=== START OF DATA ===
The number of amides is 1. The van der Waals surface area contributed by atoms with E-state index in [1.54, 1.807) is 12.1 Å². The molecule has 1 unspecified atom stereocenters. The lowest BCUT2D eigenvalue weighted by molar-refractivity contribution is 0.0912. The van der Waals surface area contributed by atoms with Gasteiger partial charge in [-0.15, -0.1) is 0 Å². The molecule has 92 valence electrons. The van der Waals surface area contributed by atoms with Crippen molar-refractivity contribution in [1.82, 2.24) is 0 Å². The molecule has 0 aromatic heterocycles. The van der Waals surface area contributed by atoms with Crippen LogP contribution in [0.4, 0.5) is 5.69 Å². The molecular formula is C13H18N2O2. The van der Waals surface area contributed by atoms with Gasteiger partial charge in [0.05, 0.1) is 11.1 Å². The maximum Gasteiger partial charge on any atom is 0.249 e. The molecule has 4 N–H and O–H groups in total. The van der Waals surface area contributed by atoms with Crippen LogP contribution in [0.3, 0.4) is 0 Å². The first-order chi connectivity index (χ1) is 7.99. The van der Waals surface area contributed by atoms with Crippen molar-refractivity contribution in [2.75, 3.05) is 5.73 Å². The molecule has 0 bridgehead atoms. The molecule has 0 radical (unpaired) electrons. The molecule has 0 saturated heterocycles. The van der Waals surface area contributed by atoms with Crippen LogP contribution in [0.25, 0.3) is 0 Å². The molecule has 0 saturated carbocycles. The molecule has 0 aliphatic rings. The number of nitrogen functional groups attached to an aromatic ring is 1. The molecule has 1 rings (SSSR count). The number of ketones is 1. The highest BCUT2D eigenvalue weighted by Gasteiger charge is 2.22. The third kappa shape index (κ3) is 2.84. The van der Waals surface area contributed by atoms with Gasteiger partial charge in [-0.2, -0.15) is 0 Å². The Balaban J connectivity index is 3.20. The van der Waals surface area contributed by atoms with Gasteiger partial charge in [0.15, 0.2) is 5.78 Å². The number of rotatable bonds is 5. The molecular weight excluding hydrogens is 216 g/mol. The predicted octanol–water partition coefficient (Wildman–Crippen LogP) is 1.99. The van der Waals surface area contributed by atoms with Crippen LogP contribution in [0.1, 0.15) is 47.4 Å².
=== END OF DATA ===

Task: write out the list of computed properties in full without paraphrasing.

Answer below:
The number of amides is 1. The van der Waals surface area contributed by atoms with E-state index in [1.54, 1.807) is 12.1 Å². The molecule has 1 unspecified atom stereocenters. The lowest BCUT2D eigenvalue weighted by molar-refractivity contribution is 0.0912. The van der Waals surface area contributed by atoms with Gasteiger partial charge in [-0.15, -0.1) is 0 Å². The molecule has 92 valence electrons. The van der Waals surface area contributed by atoms with Crippen molar-refractivity contribution in [1.82, 2.24) is 0 Å². The molecule has 0 aromatic heterocycles. The van der Waals surface area contributed by atoms with Crippen LogP contribution in [0.4, 0.5) is 5.69 Å². The molecular formula is C13H18N2O2. The van der Waals surface area contributed by atoms with Gasteiger partial charge in [0.05, 0.1) is 11.1 Å². The maximum Gasteiger partial charge on any atom is 0.249 e. The molecule has 4 N–H and O–H groups in total. The van der Waals surface area contributed by atoms with Crippen LogP contribution in [0.3, 0.4) is 0 Å². The first-order chi connectivity index (χ1) is 7.99. The van der Waals surface area contributed by atoms with Crippen molar-refractivity contribution in [2.75, 3.05) is 5.73 Å². The molecule has 0 bridgehead atoms. The molecule has 0 radical (unpaired) electrons. The molecule has 0 saturated heterocycles. The van der Waals surface area contributed by atoms with Crippen LogP contribution in [0.25, 0.3) is 0 Å². The molecule has 0 saturated carbocycles. The molecule has 0 aliphatic rings. The number of nitrogen functional groups attached to an aromatic ring is 1. The molecule has 1 rings (SSSR count). The number of ketones is 1. The highest BCUT2D eigenvalue weighted by Gasteiger charge is 2.22. The third kappa shape index (κ3) is 2.84. The van der Waals surface area contributed by atoms with Gasteiger partial charge in [-0.2, -0.15) is 0 Å². The Balaban J connectivity index is 3.20. The van der Waals surface area contributed by atoms with Gasteiger partial charge in [0.15, 0.2) is 5.78 Å². The number of rotatable bonds is 5. The molecular weight excluding hydrogens is 216 g/mol. The predicted octanol–water partition coefficient (Wildman–Crippen LogP) is 1.99. The van der Waals surface area contributed by atoms with Crippen LogP contribution in [0.1, 0.15) is 47.4 Å².